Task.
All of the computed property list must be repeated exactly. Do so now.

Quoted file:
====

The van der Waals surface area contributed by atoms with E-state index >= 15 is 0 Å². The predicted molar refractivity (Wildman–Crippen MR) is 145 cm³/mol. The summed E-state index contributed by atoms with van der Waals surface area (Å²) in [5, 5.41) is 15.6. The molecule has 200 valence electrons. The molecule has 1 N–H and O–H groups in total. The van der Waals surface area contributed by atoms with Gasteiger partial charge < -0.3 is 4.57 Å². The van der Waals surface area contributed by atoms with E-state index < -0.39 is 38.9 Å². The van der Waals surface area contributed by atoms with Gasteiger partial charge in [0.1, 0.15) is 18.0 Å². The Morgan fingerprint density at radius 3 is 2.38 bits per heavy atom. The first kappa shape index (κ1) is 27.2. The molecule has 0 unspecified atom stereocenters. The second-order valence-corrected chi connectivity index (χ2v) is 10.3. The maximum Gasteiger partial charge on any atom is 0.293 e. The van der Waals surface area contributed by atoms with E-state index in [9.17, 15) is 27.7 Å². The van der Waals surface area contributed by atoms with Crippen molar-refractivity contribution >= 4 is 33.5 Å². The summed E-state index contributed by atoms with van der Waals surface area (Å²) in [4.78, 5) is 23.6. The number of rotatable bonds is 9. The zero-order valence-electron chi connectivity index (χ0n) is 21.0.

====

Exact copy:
The van der Waals surface area contributed by atoms with E-state index >= 15 is 0 Å². The predicted molar refractivity (Wildman–Crippen MR) is 145 cm³/mol. The summed E-state index contributed by atoms with van der Waals surface area (Å²) in [5, 5.41) is 15.6. The molecule has 200 valence electrons. The molecule has 1 N–H and O–H groups in total. The van der Waals surface area contributed by atoms with Gasteiger partial charge < -0.3 is 4.57 Å². The van der Waals surface area contributed by atoms with E-state index < -0.39 is 38.9 Å². The van der Waals surface area contributed by atoms with Gasteiger partial charge in [0.1, 0.15) is 18.0 Å². The Morgan fingerprint density at radius 3 is 2.38 bits per heavy atom. The first kappa shape index (κ1) is 27.2. The molecule has 0 unspecified atom stereocenters. The second-order valence-corrected chi connectivity index (χ2v) is 10.3. The maximum Gasteiger partial charge on any atom is 0.293 e. The van der Waals surface area contributed by atoms with E-state index in [9.17, 15) is 27.7 Å². The van der Waals surface area contributed by atoms with Crippen molar-refractivity contribution >= 4 is 33.5 Å². The summed E-state index contributed by atoms with van der Waals surface area (Å²) in [4.78, 5) is 23.6. The number of rotatable bonds is 9. The zero-order valence-electron chi connectivity index (χ0n) is 21.0.